I’m genderqueer, and when I wrote Behrouz Gets Lucky, I was determined to write about pronouns, sex, and naughty bits the same way that I live them and think about them in my personal life. I knew that the majority of my readers might find this confusing at first, but hoped that they would become enthralled enough in Behrouz and Lucky’s courtship and story to get on with it and learn how to translate this unfamiliar language.
Like many genderqueer people, I am comfortable with any pronoun; they, she, and he. I also think of my body in a multiplicity of gendered terms, depending upon my mood, what I’m doing, who I’m with, whether the moon’s full, and what I’m trying to express. Sometimes I have breasts and sometimes I have a chest. I have a cunt, a cock, and a clit. despite my wishes, I don’t really have it all.
I never have a pussy or balls. To me, “pussy” is reminiscent of 1990s Penthouse magazines; pink, airbrushed, neat flesh attached to women with massive blond hairdos and excessive manicures. “Balls” remind me of the stinky, hairy fragility of that delicate body part…hardly an appealing image. I know plenty of people that adore “pussy” and “balls”, but see “cunt” as demeaning. I love “cunt”; it’s directness and strength, I know one transgender men that calls his breasts his chesticles, because sometimes we need to invent words when the available ones are insufficient (although I didn’t realize this was an actual colloquialism until I typed it here and spellcheck let it be!) To my total dismay, my gynecologist once called my cunt a mangina, I nearly slipped out of my stirrups. I know transmen who use mangina comfortably. Many transmen call their vagina their front hole. There’s a galaxy of terms for naughty bits!
We’re all different and our choice of vocabulary is not attached to ethics. In other words; cunt is not bad. Pussy is not bad. Balls is not bad, and so on. Since my protagonist Behrouz was genderqueer, I assigned most of my personal preferences to them, although to my regret, Behrouz was never comfortable with female pronouns. Everyone is different though; I’m not representational of all genderqueer folks. My way is not the only way.
I was fortunate with my readers. One was a middle-aged gay man, the other was my 84-year-old lesbian aunt, and they had differing responses. This was helpful.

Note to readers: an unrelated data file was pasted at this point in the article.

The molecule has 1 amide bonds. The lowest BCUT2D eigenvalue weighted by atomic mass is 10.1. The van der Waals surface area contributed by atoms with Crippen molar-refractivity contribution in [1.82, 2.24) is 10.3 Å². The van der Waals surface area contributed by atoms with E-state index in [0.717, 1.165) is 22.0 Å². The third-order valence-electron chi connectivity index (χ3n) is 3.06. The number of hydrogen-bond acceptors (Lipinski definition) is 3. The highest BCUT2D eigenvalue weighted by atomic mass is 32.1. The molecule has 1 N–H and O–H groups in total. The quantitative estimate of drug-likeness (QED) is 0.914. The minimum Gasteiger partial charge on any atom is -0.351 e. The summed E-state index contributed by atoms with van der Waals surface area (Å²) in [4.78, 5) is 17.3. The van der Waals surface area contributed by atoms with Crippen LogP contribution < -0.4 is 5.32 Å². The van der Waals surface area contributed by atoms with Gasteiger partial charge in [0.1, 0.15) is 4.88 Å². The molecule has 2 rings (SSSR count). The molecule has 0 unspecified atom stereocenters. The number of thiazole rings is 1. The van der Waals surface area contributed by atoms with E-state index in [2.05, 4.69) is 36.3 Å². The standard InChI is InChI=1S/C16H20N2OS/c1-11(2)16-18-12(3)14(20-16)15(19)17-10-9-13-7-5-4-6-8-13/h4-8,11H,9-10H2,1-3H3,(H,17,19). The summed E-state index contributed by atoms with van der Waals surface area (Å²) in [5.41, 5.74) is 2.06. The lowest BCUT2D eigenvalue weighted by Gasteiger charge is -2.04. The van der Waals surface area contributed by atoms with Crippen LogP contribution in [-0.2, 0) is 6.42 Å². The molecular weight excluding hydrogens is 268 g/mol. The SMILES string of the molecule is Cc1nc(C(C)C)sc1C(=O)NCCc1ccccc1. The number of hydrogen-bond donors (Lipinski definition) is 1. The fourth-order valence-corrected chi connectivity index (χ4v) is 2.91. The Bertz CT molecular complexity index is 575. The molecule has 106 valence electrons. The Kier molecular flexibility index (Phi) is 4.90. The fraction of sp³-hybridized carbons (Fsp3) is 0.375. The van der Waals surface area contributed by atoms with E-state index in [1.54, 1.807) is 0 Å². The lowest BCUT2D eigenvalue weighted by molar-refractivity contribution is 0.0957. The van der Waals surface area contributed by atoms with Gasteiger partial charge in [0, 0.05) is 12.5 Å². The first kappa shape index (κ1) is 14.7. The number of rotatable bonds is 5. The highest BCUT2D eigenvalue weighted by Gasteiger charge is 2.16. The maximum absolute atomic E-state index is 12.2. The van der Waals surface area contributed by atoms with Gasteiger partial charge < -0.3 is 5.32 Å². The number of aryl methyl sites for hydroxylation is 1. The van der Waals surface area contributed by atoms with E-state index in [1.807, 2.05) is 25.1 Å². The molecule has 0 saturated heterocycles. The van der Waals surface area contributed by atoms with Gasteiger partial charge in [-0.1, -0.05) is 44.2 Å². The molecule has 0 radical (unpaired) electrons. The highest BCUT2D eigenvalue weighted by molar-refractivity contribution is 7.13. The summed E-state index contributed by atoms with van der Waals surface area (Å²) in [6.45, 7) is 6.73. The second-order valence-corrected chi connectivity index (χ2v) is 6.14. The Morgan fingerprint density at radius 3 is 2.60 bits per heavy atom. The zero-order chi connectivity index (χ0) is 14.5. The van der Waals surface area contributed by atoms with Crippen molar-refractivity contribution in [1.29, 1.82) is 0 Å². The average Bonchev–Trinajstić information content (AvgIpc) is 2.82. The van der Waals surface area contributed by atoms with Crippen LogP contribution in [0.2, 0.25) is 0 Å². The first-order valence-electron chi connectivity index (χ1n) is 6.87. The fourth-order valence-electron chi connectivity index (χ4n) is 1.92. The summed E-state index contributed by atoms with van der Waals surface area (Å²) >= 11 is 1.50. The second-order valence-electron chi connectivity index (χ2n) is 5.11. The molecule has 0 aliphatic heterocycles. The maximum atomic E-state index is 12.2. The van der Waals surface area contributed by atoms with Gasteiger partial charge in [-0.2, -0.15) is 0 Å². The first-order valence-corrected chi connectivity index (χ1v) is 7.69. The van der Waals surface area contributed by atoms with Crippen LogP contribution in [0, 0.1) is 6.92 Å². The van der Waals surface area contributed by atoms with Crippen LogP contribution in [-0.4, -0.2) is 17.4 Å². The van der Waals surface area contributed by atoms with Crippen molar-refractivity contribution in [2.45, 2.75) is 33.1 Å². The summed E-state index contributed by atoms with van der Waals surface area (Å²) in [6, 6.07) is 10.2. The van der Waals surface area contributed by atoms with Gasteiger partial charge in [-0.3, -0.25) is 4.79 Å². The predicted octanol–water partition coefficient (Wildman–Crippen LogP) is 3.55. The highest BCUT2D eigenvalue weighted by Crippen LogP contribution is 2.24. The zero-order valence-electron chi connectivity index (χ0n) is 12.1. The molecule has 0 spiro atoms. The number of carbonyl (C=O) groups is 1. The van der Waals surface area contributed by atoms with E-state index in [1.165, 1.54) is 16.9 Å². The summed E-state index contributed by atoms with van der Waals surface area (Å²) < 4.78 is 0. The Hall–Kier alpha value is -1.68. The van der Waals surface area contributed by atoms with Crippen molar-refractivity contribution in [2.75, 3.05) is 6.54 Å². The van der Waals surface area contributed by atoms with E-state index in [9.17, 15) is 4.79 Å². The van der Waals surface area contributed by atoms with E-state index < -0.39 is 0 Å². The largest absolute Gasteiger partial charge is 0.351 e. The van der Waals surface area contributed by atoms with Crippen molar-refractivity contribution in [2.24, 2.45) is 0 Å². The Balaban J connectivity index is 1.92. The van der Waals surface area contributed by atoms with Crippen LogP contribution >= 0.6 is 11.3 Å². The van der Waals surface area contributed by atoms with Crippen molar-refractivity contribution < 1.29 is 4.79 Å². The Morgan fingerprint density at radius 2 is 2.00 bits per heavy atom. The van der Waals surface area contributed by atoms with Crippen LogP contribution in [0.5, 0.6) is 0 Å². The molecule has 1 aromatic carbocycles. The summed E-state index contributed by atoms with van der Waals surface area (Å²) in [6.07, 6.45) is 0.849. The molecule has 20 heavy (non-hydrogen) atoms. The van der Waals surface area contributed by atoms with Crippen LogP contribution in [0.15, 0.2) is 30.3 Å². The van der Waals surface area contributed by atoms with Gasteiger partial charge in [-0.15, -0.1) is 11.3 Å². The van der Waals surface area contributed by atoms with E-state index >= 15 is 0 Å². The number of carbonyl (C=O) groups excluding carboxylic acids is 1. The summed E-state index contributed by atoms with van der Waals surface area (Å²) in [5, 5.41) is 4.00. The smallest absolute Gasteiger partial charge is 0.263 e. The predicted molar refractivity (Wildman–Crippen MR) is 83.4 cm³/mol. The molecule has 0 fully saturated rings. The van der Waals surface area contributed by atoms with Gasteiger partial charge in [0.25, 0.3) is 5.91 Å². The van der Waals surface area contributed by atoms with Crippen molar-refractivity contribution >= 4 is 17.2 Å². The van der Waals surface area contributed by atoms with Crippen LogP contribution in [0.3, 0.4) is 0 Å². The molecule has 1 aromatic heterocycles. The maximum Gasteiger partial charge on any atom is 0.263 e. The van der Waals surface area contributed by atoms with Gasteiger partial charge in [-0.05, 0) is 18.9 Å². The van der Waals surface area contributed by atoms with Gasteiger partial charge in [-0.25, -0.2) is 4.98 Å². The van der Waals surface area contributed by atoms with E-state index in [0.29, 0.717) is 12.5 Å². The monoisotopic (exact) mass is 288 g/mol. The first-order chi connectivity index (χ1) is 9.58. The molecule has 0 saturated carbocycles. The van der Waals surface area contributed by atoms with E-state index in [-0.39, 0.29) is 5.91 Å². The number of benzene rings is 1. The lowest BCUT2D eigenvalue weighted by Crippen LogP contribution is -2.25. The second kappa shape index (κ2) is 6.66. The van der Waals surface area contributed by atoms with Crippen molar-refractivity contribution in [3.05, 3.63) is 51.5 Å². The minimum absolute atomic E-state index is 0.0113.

My aunt is vanilla and a retired librarian, writer, and editor. She used to be a lesbian separatist, thinking that dildoes and vaginal penetration were patriarchal tools to devalue women. I shuddered to speculate what her views on BDSM might have been back in the sex-negative, conservative 1970s. My fears proved to be groundless. She loved my book, but had questions about both the pronouns and way the vocabulary for naughty bits changed from scene to scene. Based on her feedback on pronouns and the way genitalia are named in the story, I chose to write a foreword for my book talking about my linguistic choices.
My gay male reader is also a close friend and a co-worker, so I’d broken him in to my flexible pronouns and views of my anatomy over the course of several years. He adopted quickly, not letting the unfamiliar get in his way of enjoying the book. I felt encouraged by his ability to incorporate my linguistic flexibility into his understanding of the characters and the narrative.
After Behrouz Gets Lucky was published, I ended up getting enthusiastic feedback from Bay Area genderqueer folk about my language. They were grateful to see themselves reflected in fiction, specifically in how I named the body.
To my bewilderment, my book was heavily promoted by my publisher to straight romance blogs, despite the fact that it features an almost all queer cast, and contained a significant amount of kinky sex amongst the courtship and domesticity. A straight romance blogger from Romancing the Book reviewed Behrouz Gets Lucky. The reviewer confessed that she started reading my book nervously, not sure what to expect, “OK, lets get the whole gender identity, male, female, ying, yang thingy out of the way. This book pushes boundaries and forces the reader to let go of what they feel is male-female and throws traditional values out the window. My values and how I feel were never threatened, but they were gently challenged.” Other reviewers were not so kind; Behrouz was confusedly identified as a gay man by one reviewer, and several were disgusted by the queerness of it all.
My advice to other queer writers is to be bold. Write how you are in the world. White how you wish to be in the world. Despite the current wave of conservatism, don’t forget that there is a corresponding wave of resistance. Be the resistance.